Several Factors Combine to Slow Hog Industry Expansion in Canada

CANADA - Farm Credit Canada reports a combination of factors, including a tight labor market, restrictions due to environmental concerns and escalating feed costs, has halted any expansion of swine industry across Canada, writes Bruce Cochrane.
calendar icon 16 January 2007
clock icon 3 minute read

The theme of 36th edition of Banff Pork Seminar, which kicks of this evening, is "This Global Business of Pork."

Lori Lane, Farm Credit Canada's business development manager for central Alberta and one of this year's guest speakers, says it's been very quiet in terms of new barn construction right across Canada.

Lori Lane-Farm Credit Canada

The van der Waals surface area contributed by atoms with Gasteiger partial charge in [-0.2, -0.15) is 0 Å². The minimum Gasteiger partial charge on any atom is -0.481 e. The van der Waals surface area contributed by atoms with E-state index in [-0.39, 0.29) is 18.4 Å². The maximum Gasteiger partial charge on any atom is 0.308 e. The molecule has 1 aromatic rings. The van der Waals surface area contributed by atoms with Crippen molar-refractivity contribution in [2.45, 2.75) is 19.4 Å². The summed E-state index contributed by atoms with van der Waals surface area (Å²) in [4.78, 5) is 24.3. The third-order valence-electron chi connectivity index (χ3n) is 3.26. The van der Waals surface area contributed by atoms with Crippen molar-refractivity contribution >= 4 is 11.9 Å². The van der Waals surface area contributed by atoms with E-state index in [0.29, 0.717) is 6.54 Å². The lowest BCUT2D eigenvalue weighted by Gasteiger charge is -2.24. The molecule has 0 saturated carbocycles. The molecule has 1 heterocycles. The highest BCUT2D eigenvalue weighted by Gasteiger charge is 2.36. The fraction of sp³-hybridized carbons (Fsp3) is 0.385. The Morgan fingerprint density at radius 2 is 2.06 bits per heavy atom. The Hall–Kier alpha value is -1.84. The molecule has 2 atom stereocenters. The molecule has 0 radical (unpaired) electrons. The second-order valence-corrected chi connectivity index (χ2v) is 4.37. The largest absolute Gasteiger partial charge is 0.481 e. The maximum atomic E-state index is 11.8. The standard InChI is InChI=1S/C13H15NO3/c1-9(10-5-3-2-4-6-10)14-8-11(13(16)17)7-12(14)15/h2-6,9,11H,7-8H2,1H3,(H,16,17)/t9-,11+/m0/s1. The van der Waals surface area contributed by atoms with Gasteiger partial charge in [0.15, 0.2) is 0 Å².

In the west, Alberta and Saskatchewan, in Alberta the permitting process is quite slow so that has really halted any kind of expansion but the big factor in both provinces is trying to find labor.

Particularly in Alberta, we've got a booming economy in the oil and gas sector and agriculture just can't compete for staff.

Some of the producers have been successful in recruiting foreign workers but that process is also very slow.

In Manitoba, of course, the Manitoba government put a ban on any expansion in the hog sector so that's pretty much killed anything there and everything is really uncertain as far as what's going to happen in the packing industry.

In Manitoba it was quite prevalent with producers shipping weaners into the US market and some had talked about trying to reduce their reliance on the US hogs and finish hogs more locally but now that there's the ban on expansion that's not going to happen so, again, everybody's just sitting back and waiting and seeing and trying to hang on in the meantime.

Lane adds the high cost of feed, fueled by increased demand from an expanding bio-fuels industry has also reduced returns and prompted pork producers to maintain a more cautious approach.

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